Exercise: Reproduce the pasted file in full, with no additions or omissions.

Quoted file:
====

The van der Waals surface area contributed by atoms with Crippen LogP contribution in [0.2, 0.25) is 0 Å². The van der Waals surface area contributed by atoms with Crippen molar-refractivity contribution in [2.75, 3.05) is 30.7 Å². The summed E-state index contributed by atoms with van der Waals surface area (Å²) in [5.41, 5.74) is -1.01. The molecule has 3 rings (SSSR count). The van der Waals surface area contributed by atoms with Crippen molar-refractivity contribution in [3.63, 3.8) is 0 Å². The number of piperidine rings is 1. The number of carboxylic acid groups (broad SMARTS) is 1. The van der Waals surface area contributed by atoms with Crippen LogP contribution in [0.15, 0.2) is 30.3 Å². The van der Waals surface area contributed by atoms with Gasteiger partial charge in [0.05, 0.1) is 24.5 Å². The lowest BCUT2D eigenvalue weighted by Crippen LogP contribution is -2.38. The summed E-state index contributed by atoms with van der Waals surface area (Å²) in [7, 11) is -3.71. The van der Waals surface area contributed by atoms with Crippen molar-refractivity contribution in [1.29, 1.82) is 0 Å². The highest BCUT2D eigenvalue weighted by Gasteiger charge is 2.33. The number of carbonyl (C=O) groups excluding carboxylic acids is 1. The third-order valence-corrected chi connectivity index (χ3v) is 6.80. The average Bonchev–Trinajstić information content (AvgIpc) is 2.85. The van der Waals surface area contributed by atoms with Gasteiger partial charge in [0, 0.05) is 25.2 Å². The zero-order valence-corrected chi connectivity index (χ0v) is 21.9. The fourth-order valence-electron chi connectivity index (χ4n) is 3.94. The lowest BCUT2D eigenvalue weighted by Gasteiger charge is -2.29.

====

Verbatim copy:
The van der Waals surface area contributed by atoms with Crippen LogP contribution in [0.2, 0.25) is 0 Å². The van der Waals surface area contributed by atoms with Crippen molar-refractivity contribution in [2.75, 3.05) is 30.7 Å². The summed E-state index contributed by atoms with van der Waals surface area (Å²) in [5.41, 5.74) is -1.01. The molecule has 3 rings (SSSR count). The van der Waals surface area contributed by atoms with Crippen molar-refractivity contribution in [3.63, 3.8) is 0 Å². The number of piperidine rings is 1. The number of carboxylic acid groups (broad SMARTS) is 1. The van der Waals surface area contributed by atoms with Crippen LogP contribution in [0.15, 0.2) is 30.3 Å². The van der Waals surface area contributed by atoms with Gasteiger partial charge in [0.05, 0.1) is 24.5 Å². The lowest BCUT2D eigenvalue weighted by Crippen LogP contribution is -2.38. The summed E-state index contributed by atoms with van der Waals surface area (Å²) in [7, 11) is -3.71. The van der Waals surface area contributed by atoms with Crippen molar-refractivity contribution in [1.29, 1.82) is 0 Å². The highest BCUT2D eigenvalue weighted by Gasteiger charge is 2.33. The number of carbonyl (C=O) groups excluding carboxylic acids is 1. The third-order valence-corrected chi connectivity index (χ3v) is 6.80. The average Bonchev–Trinajstić information content (AvgIpc) is 2.85. The van der Waals surface area contributed by atoms with Gasteiger partial charge in [0, 0.05) is 25.2 Å². The zero-order valence-corrected chi connectivity index (χ0v) is 21.9. The fourth-order valence-electron chi connectivity index (χ4n) is 3.94. The lowest BCUT2D eigenvalue weighted by Gasteiger charge is -2.29.